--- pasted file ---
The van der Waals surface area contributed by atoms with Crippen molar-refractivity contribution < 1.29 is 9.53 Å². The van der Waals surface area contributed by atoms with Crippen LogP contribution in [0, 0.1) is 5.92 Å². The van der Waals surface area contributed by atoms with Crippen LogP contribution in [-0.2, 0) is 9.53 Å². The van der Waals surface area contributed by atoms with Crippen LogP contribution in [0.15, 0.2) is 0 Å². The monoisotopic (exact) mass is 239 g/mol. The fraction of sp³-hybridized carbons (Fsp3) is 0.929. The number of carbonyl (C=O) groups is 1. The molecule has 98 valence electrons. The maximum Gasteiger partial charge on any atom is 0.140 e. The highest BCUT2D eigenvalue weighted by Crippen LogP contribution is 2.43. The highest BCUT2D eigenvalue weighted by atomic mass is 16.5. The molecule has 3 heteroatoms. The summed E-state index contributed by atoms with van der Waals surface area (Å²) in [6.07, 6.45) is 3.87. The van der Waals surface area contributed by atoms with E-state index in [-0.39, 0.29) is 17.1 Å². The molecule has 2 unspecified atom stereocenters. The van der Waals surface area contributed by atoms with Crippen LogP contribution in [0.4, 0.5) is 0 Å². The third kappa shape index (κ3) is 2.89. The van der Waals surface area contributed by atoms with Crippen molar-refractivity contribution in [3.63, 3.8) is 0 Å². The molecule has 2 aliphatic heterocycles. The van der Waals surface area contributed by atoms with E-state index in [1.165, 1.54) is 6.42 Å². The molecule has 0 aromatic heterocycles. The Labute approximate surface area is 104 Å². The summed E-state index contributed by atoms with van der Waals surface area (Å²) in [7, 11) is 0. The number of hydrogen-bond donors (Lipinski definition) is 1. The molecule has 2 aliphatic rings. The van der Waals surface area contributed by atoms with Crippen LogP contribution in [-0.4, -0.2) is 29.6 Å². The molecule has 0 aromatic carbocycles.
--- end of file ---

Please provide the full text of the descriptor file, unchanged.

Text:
The van der Waals surface area contributed by atoms with Crippen molar-refractivity contribution < 1.29 is 9.53 Å². The van der Waals surface area contributed by atoms with Crippen LogP contribution in [0, 0.1) is 5.92 Å². The van der Waals surface area contributed by atoms with Crippen LogP contribution in [-0.2, 0) is 9.53 Å². The van der Waals surface area contributed by atoms with Crippen LogP contribution in [0.15, 0.2) is 0 Å². The monoisotopic (exact) mass is 239 g/mol. The fraction of sp³-hybridized carbons (Fsp3) is 0.929. The number of carbonyl (C=O) groups is 1. The molecule has 98 valence electrons. The maximum Gasteiger partial charge on any atom is 0.140 e. The highest BCUT2D eigenvalue weighted by Crippen LogP contribution is 2.43. The highest BCUT2D eigenvalue weighted by atomic mass is 16.5. The molecule has 3 heteroatoms. The summed E-state index contributed by atoms with van der Waals surface area (Å²) in [6.07, 6.45) is 3.87. The van der Waals surface area contributed by atoms with E-state index in [-0.39, 0.29) is 17.1 Å². The molecule has 2 unspecified atom stereocenters. The van der Waals surface area contributed by atoms with Crippen LogP contribution in [0.4, 0.5) is 0 Å². The third kappa shape index (κ3) is 2.89. The van der Waals surface area contributed by atoms with Crippen molar-refractivity contribution in [3.63, 3.8) is 0 Å². The molecule has 2 aliphatic heterocycles. The van der Waals surface area contributed by atoms with E-state index in [1.165, 1.54) is 6.42 Å². The molecule has 0 aromatic heterocycles. The Labute approximate surface area is 104 Å². The summed E-state index contributed by atoms with van der Waals surface area (Å²) in [7, 11) is 0. The number of hydrogen-bond donors (Lipinski definition) is 1. The molecule has 2 aliphatic rings. The van der Waals surface area contributed by atoms with Crippen LogP contribution in [-0.4, -0.2) is 29.6 Å². The molecule has 0 aromatic carbocycles.